“Won’t somebody please think of the children!” Class War and Rees-Mogg

The wealthy steal from the working class and we are not allowed to talk about it. One of the functions of the media is to limit debate to very narrow discussions that do not contradict corporate or capitalist interests. As such it wasn’t surprising that when Class War protested outside Jacob Rees-Mogg’s house because he didn’t pay his nanny the living wage, the media tried to find something else to talk about.

It was entirely unremarkable that journalists, commentators and politicians maintained complete and total discipline in ignoring the facts and creating a false narrative. Let’s not forget it was the MP that brought his children to the protest and kept them there. It’s also unremarkable that the press (the corrupt moralists of our time) worried about the effect the protest would have on the children (some even calling it “child abuse”) whilst ignoring the effect that Mr Rees-Mogg’s political activities have had on life chances of millions of working class children. Even the concern the press has for Rees-Mogg’s children doesn’t extend very far. None of the journalists on the “acceptable” left of centre has pointed out that the way the wealthy treat and use the poor people they hire in front of their child is a form of class training which teaches their children not to feel empathy for people outside of their own class – in itself, this could also be seen as a form of abuse.

What is more interesting is the number of non-media people who are not only echoing the lies of the media, but are also arguing that the protest was tactically foolish because it makes “the left,” look bad. This argument seems to be based on the premise that people would see the protest and think, “I was starting to question my ongoing exploitation by an economic and political elite, but after this I need to give that nice UKIP another look.” It is, of course, totally possible that a group of people who did not, and never would like the group Class War, will continue not to like them. But what has also happened is that an issue that otherwise was not getting any attention is now getting some. In fact the protest gives us an opportunity to talk about the one of the key issues that we are never supposed to, the fact that we are in the middle of a class war and the ruling class are winning.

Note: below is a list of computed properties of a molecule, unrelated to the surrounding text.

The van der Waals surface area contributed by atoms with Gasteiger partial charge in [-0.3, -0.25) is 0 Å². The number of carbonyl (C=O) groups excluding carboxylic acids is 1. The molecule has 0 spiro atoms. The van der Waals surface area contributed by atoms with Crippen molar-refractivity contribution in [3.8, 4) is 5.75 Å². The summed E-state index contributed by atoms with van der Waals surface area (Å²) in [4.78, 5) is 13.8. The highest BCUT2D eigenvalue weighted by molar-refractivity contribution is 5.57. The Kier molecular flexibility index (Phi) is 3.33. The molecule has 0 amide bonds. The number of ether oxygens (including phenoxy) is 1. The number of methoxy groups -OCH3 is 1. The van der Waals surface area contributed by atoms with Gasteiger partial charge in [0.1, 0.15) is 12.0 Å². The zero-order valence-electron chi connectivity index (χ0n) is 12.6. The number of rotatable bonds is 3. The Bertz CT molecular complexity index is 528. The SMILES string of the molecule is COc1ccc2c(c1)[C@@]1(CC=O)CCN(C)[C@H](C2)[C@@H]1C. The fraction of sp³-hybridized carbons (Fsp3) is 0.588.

It is true that the issue of the rich exploiting the poor (in this case, Rees-Mogg exploiting his nanny) is sharing media space it otherwise wouldn’t have had, with the issue of children being near a protest. But this is partly because all of those who argue that the protest was tactically flawed aren’t talking about the issue of the protest. They are the cause of the problem they are bemoaning, and this is because they like to masquerade as tactically astute fellow travellers on the left, rather than simply people repeating the lines given to them by the press.

The effect of any protest (in a non-revolutionary situation) is dependent on the reactions of those who claim to share the same or similar political aims. After every mass action a battle takes place to define the impact of the protest. Will it be about a broken window or a poor police officer that hurt their hand whilst beating a protestor, or will it be about the original issue that caused the protest? You can say what you like about Class War, and the ACG certainly has disagreements with some of their politics, but they at least gave us the opportunity to use their protest as a chance to talk about the crimes of the wealthy. Those who have chosen not to talk about this issue but instead choose to condemn the group for a cynically manufactured non-issue (Rees-Mogg’s children), have instead made their own political choice.